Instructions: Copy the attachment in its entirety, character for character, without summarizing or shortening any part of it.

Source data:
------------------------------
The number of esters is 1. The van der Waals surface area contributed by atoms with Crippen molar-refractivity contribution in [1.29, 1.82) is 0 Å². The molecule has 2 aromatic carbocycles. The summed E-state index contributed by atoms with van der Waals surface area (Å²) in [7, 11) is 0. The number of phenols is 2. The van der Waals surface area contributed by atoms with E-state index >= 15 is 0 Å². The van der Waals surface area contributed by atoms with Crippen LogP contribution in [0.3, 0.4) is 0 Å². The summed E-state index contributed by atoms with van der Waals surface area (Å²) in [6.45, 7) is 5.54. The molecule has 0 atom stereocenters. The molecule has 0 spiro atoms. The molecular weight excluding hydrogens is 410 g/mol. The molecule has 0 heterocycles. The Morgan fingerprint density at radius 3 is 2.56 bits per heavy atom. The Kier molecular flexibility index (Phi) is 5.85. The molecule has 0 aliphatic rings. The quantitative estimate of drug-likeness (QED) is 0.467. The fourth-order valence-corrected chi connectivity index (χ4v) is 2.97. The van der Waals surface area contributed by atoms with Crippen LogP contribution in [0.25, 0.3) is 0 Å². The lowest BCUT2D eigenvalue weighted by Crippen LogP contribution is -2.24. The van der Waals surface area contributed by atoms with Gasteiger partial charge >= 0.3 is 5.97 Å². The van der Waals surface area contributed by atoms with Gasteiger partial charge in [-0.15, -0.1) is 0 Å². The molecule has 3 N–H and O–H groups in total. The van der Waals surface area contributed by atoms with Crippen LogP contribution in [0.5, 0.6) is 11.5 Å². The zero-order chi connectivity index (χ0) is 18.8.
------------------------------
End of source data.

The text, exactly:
The number of esters is 1. The van der Waals surface area contributed by atoms with Crippen molar-refractivity contribution in [1.29, 1.82) is 0 Å². The molecule has 2 aromatic carbocycles. The summed E-state index contributed by atoms with van der Waals surface area (Å²) in [7, 11) is 0. The number of phenols is 2. The van der Waals surface area contributed by atoms with E-state index >= 15 is 0 Å². The van der Waals surface area contributed by atoms with Crippen LogP contribution in [0.3, 0.4) is 0 Å². The summed E-state index contributed by atoms with van der Waals surface area (Å²) in [6.45, 7) is 5.54. The molecule has 0 atom stereocenters. The molecule has 0 spiro atoms. The molecular weight excluding hydrogens is 410 g/mol. The molecule has 0 heterocycles. The Morgan fingerprint density at radius 3 is 2.56 bits per heavy atom. The Kier molecular flexibility index (Phi) is 5.85. The molecule has 0 aliphatic rings. The quantitative estimate of drug-likeness (QED) is 0.467. The fourth-order valence-corrected chi connectivity index (χ4v) is 2.97. The van der Waals surface area contributed by atoms with Crippen LogP contribution in [0.25, 0.3) is 0 Å². The lowest BCUT2D eigenvalue weighted by Crippen LogP contribution is -2.24. The van der Waals surface area contributed by atoms with Gasteiger partial charge >= 0.3 is 5.97 Å². The van der Waals surface area contributed by atoms with Gasteiger partial charge in [-0.15, -0.1) is 0 Å². The molecule has 3 N–H and O–H groups in total. The van der Waals surface area contributed by atoms with Crippen LogP contribution in [0.5, 0.6) is 11.5 Å². The zero-order chi connectivity index (χ0) is 18.8.